Volpi Italian Foods, which is also located on The Hill at 5250-58 Daggett Street must also be recognized. I heard about Volpiís from an Italian friend of mine (who is an authentic gourmand) when I was living in Savannah, GA. He told me that this little store in St. Louis carried some of the best proscioutto in this country and friends of his from all over the country religiously ordered this smoked meat delicacy directly from Missouri. Tasting is believing: Volpiís proscioutto is otherworldly. Itís not too salty or too smoky - it really tastes like a slice of ham heaven, especially wrapped around a juicy slice of cantaloupe or a fresh fig. Bon Apetito!
Letís head to the ocean. For the absolute best fresh fish in the city of St. Louis it's unequivocally Bobís Seafood 6655 Delmar Avenue in University City. The fact that they supply some of the finest restaurants in the city may tip you off to the quality of their seafood. I have been faithfully buying their Salmon, Tuna, Tilapia, Sea Bass and Shrimp for the past two years and I have never been disappointed. Their inventory reflects what is freshest in the marketplace and I am always amazed by the constantly new and exotic additions to their repertoire, including fresh sardines, fist size prawns (shrimp) from Southeast Asia and mussels and oysters of all varieties. The smile that most often will greet you at the Delmar store belongs to Barbara, who would definitely walk away with the Ms. Congeniality award in the food service arena. She is always beyond pleasant, and makes sure you are expeditiously taken care of - even in the area of special requests which they will dutifully honor if the fish is available.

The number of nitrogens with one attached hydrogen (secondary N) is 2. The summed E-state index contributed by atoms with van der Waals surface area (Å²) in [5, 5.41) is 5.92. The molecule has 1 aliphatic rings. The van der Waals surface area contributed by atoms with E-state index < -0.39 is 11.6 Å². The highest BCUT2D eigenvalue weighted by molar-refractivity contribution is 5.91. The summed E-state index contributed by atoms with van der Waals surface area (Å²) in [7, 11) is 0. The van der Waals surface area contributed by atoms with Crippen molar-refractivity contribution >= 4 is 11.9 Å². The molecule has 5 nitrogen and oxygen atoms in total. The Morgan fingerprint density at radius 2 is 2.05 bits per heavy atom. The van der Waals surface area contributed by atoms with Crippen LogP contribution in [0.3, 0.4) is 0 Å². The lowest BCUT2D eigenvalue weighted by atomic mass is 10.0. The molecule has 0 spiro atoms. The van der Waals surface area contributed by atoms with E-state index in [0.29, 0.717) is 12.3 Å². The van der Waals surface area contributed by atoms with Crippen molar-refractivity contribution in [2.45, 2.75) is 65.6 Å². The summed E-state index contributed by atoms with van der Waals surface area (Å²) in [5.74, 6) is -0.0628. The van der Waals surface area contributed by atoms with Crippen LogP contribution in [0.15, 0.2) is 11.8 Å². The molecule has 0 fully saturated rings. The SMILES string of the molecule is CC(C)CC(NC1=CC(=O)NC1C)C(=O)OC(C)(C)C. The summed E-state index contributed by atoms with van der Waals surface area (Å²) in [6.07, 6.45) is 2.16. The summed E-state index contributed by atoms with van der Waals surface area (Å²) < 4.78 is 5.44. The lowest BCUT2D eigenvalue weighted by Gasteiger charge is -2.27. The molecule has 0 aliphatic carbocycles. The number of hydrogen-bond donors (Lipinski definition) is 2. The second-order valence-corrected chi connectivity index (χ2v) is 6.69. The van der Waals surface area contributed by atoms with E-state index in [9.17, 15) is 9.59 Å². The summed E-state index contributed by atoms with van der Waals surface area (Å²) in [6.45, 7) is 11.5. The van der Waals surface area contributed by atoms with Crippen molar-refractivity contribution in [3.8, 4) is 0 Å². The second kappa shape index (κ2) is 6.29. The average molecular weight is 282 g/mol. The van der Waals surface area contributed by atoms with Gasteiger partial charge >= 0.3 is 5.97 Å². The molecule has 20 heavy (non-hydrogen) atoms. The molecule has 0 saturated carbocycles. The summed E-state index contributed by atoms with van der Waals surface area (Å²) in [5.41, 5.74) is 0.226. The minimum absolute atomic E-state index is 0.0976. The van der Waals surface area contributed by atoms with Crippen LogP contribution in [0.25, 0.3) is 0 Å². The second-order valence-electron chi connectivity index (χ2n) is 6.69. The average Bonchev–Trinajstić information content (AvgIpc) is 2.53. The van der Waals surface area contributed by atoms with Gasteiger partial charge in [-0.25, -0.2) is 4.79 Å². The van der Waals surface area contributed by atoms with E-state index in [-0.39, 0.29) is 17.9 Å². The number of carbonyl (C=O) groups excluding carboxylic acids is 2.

Every city needs a bakery, and while there are quite a few that are very good, the golden baguette goes to Companion Baking Company whose delectables are sold in all fine markets and served in the best restaurants in St. Louis. Iím classifying Companion as international because they employ a serious European regard for the art of baking bread. A trip to their headquarters will really give you a sense of their operation. Housed in a warehouse at 4555 Gustine Avenue, theyíve partitioned the front area off to function as a "retail" outlet on Monday - Saturday from 7 am - 12 pm and Sunday 7 am - 10 am. As you walk in the front door the smell of nirvana whips up into your nostrils. It is true what they say about the smell of baking bread - its the best reason in the world to have a nose. At Companion they use top of the line ingredients - no artificial flavors or preservatives, including a large proportion of organic items, and you can smell and taste the quality of their product. At the warehouse, they have huge bins of breads, muffins, and breakfast items freshly baked that morning - and you can have a sample of any bread youíd like. I highly recommend their Pumpkin Seed/Cranberry bread and anything they have with raisins, especially their Brioche which is phenomenal. This place has class, it has ethics, not to mention the best buns in town.